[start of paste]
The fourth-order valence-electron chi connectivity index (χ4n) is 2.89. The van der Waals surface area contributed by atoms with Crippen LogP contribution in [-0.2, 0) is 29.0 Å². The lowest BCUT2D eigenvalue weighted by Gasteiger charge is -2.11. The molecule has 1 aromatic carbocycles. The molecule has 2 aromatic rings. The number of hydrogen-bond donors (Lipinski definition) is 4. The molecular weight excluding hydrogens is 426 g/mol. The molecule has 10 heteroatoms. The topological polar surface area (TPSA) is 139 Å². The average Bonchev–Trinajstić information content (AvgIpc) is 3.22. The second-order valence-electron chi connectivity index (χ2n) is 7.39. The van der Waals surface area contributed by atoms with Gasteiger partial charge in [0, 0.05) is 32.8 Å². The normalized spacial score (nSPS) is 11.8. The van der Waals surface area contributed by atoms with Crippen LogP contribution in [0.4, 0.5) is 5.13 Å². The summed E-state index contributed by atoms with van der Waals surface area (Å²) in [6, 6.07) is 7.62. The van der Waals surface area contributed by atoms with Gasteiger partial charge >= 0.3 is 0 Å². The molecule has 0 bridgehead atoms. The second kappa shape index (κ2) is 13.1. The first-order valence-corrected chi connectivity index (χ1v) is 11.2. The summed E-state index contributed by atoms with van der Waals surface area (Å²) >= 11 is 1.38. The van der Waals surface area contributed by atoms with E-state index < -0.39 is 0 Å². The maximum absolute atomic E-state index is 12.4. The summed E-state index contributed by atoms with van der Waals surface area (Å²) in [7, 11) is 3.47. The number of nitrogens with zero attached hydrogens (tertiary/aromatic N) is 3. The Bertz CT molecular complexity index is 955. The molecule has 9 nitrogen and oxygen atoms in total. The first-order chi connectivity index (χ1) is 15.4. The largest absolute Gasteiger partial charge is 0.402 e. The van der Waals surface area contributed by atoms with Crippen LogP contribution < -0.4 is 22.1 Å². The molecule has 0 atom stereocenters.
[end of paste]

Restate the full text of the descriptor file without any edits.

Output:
The fourth-order valence-electron chi connectivity index (χ4n) is 2.89. The van der Waals surface area contributed by atoms with Crippen LogP contribution in [-0.2, 0) is 29.0 Å². The lowest BCUT2D eigenvalue weighted by Gasteiger charge is -2.11. The molecule has 1 aromatic carbocycles. The molecule has 2 aromatic rings. The number of hydrogen-bond donors (Lipinski definition) is 4. The molecular weight excluding hydrogens is 426 g/mol. The molecule has 10 heteroatoms. The topological polar surface area (TPSA) is 139 Å². The average Bonchev–Trinajstić information content (AvgIpc) is 3.22. The second-order valence-electron chi connectivity index (χ2n) is 7.39. The van der Waals surface area contributed by atoms with Gasteiger partial charge in [0, 0.05) is 32.8 Å². The normalized spacial score (nSPS) is 11.8. The van der Waals surface area contributed by atoms with Crippen LogP contribution in [0.4, 0.5) is 5.13 Å². The summed E-state index contributed by atoms with van der Waals surface area (Å²) in [6, 6.07) is 7.62. The van der Waals surface area contributed by atoms with Gasteiger partial charge >= 0.3 is 0 Å². The molecule has 0 bridgehead atoms. The second kappa shape index (κ2) is 13.1. The first-order valence-corrected chi connectivity index (χ1v) is 11.2. The summed E-state index contributed by atoms with van der Waals surface area (Å²) >= 11 is 1.38. The van der Waals surface area contributed by atoms with E-state index < -0.39 is 0 Å². The maximum absolute atomic E-state index is 12.4. The summed E-state index contributed by atoms with van der Waals surface area (Å²) in [7, 11) is 3.47. The number of nitrogens with zero attached hydrogens (tertiary/aromatic N) is 3. The Bertz CT molecular complexity index is 955. The molecule has 9 nitrogen and oxygen atoms in total. The first-order chi connectivity index (χ1) is 15.4. The largest absolute Gasteiger partial charge is 0.402 e. The van der Waals surface area contributed by atoms with Crippen LogP contribution < -0.4 is 22.1 Å². The molecule has 0 atom stereocenters.